About the Harvey B. Gantt Center for African-American Arts+Culture
The Harvey B. Gantt Center for African-American Arts + Culture is a multi-disciplinary arts institution located in the heart of Charlotte, North Carolina. Founded in 1974, the Gantt Center’s mission is to present, preserve and celebrate excellence in the art, history and culture of African-Americans and those of African descent through visual and literary arts, dance, music, film, educational programs, theatre productions and community outreach. The Gantt Center features fine art and history exhibitions from around the world and is home to the nationally celebrated John and Vivian Hewitt Collection of African-American Art, which was generously donated by Bank of America, and is accessible online.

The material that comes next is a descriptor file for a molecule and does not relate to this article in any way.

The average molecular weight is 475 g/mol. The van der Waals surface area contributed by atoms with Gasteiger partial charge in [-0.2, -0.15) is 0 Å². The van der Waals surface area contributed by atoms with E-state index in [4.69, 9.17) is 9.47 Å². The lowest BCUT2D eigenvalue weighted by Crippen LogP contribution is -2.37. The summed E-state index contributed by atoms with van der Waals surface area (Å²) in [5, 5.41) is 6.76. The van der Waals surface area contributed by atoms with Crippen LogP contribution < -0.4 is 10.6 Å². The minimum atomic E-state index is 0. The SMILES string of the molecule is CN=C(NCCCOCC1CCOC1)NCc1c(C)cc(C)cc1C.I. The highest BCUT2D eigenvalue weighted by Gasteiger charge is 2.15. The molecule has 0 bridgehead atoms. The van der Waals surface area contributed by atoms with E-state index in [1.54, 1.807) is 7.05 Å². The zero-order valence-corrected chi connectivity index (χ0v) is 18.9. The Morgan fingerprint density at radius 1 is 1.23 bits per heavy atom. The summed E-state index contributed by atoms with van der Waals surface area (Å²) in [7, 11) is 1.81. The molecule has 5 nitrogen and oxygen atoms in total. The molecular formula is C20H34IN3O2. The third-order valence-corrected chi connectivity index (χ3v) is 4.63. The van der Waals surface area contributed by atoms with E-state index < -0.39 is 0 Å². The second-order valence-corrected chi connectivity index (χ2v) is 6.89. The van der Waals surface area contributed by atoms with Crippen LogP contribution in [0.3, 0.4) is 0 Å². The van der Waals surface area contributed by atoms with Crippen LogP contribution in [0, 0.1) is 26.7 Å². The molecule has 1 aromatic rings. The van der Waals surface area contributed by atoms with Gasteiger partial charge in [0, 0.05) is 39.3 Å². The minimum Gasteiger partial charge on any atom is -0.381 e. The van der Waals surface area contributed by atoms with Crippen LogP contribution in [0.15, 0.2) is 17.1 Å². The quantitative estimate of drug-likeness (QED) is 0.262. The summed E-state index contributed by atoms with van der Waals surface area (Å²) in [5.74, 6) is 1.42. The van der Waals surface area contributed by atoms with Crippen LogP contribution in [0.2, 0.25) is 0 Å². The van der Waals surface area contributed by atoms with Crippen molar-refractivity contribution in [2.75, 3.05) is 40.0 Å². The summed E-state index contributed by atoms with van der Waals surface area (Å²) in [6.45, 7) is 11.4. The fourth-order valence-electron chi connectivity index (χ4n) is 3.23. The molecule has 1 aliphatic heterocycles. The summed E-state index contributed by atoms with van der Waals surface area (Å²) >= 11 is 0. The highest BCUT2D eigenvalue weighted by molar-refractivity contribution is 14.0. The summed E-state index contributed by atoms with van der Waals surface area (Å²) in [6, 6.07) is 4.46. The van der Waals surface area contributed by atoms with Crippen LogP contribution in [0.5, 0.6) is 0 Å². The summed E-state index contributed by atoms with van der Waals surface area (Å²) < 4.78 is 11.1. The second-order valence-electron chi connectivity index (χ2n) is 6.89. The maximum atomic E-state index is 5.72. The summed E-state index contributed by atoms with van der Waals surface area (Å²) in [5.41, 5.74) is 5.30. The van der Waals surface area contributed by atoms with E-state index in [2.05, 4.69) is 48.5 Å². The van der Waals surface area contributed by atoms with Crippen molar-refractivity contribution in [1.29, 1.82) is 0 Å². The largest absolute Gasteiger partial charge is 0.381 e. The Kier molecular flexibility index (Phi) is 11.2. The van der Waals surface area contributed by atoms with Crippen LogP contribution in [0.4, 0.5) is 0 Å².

Named for Charlotte civic leader and former mayor Harvey Bernard Gantt, the Gantt Center is housed in an inspired and distinguished award-winning structure designed by architect Philip Freelon, co-designer of the new Smithsonian National Museum for African American History and Culture. For more information, visit ganttcenter.org. Follow us on Facebook, Twitter and Instagram.

Exploring American Sacred Values - Kendall Mobley, Assistant Professor of Religion, Johnson C. Smith University
Intersection of African-Americans, Civil Religion and Media Influence - Franchone Bey, Teacher of Creative Writing, Speech & Debate, Film as Literature, Journalism; West Charlotte High School
Harmony at the Key: Conversations on the Court - Deborah Brown, Teacher of English Language and Composition, Zebulon Vance High School
At What Cost? Native American Children and Boarding Schools of the 19th and 20th Centuries - Tracy Kennedy, Teacher of Elementary Language Arts and Social Studies, E. E. Waddell Language Academy
Recognizing the Wilson Way Values in the American Revolution - Pia Townes, Teacher of 8th Grade Social Studies, Wilson STEM Academy